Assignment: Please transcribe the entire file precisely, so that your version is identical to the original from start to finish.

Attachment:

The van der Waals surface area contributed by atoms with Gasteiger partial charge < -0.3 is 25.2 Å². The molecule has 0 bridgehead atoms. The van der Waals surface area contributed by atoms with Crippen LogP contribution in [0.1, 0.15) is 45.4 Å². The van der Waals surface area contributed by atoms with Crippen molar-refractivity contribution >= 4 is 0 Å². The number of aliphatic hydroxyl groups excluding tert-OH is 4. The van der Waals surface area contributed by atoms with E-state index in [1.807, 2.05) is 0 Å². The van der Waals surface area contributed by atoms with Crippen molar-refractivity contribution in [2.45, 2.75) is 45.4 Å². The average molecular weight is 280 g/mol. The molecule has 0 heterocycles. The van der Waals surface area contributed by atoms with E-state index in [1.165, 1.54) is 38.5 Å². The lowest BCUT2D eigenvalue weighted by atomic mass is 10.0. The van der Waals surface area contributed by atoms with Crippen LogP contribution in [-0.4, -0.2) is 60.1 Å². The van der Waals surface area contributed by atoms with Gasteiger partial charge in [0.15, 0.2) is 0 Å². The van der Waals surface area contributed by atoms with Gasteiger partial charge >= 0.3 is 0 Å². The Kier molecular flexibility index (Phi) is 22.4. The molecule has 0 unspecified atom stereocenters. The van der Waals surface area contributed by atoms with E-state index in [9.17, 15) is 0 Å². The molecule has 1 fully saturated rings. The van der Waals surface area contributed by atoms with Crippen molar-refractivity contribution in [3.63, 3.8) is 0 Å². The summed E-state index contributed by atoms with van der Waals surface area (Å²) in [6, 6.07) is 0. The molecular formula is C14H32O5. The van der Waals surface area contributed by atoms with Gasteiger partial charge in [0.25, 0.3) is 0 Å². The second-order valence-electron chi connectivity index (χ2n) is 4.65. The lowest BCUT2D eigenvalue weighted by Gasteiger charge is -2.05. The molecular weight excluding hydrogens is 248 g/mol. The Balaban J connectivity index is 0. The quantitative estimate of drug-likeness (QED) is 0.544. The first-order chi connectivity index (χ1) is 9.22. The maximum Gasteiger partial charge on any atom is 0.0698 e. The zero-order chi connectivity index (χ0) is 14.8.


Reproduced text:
The van der Waals surface area contributed by atoms with Gasteiger partial charge < -0.3 is 25.2 Å². The molecule has 0 bridgehead atoms. The van der Waals surface area contributed by atoms with Crippen LogP contribution in [0.1, 0.15) is 45.4 Å². The van der Waals surface area contributed by atoms with Crippen molar-refractivity contribution >= 4 is 0 Å². The number of aliphatic hydroxyl groups excluding tert-OH is 4. The van der Waals surface area contributed by atoms with E-state index in [1.807, 2.05) is 0 Å². The van der Waals surface area contributed by atoms with Crippen molar-refractivity contribution in [2.45, 2.75) is 45.4 Å². The average molecular weight is 280 g/mol. The molecule has 0 heterocycles. The van der Waals surface area contributed by atoms with E-state index in [1.165, 1.54) is 38.5 Å². The lowest BCUT2D eigenvalue weighted by atomic mass is 10.0. The van der Waals surface area contributed by atoms with Crippen LogP contribution in [-0.4, -0.2) is 60.1 Å². The van der Waals surface area contributed by atoms with Gasteiger partial charge in [0.15, 0.2) is 0 Å². The van der Waals surface area contributed by atoms with Gasteiger partial charge >= 0.3 is 0 Å². The Kier molecular flexibility index (Phi) is 22.4. The molecule has 0 unspecified atom stereocenters. The van der Waals surface area contributed by atoms with E-state index in [9.17, 15) is 0 Å². The molecule has 1 fully saturated rings. The van der Waals surface area contributed by atoms with Crippen molar-refractivity contribution in [3.63, 3.8) is 0 Å². The summed E-state index contributed by atoms with van der Waals surface area (Å²) in [6, 6.07) is 0. The molecular formula is C14H32O5. The van der Waals surface area contributed by atoms with Gasteiger partial charge in [0.25, 0.3) is 0 Å². The second-order valence-electron chi connectivity index (χ2n) is 4.65. The lowest BCUT2D eigenvalue weighted by Gasteiger charge is -2.05. The molecular weight excluding hydrogens is 248 g/mol. The Balaban J connectivity index is 0. The quantitative estimate of drug-likeness (QED) is 0.544. The first-order chi connectivity index (χ1) is 9.22. The maximum Gasteiger partial charge on any atom is 0.0698 e. The zero-order chi connectivity index (χ0) is 14.8.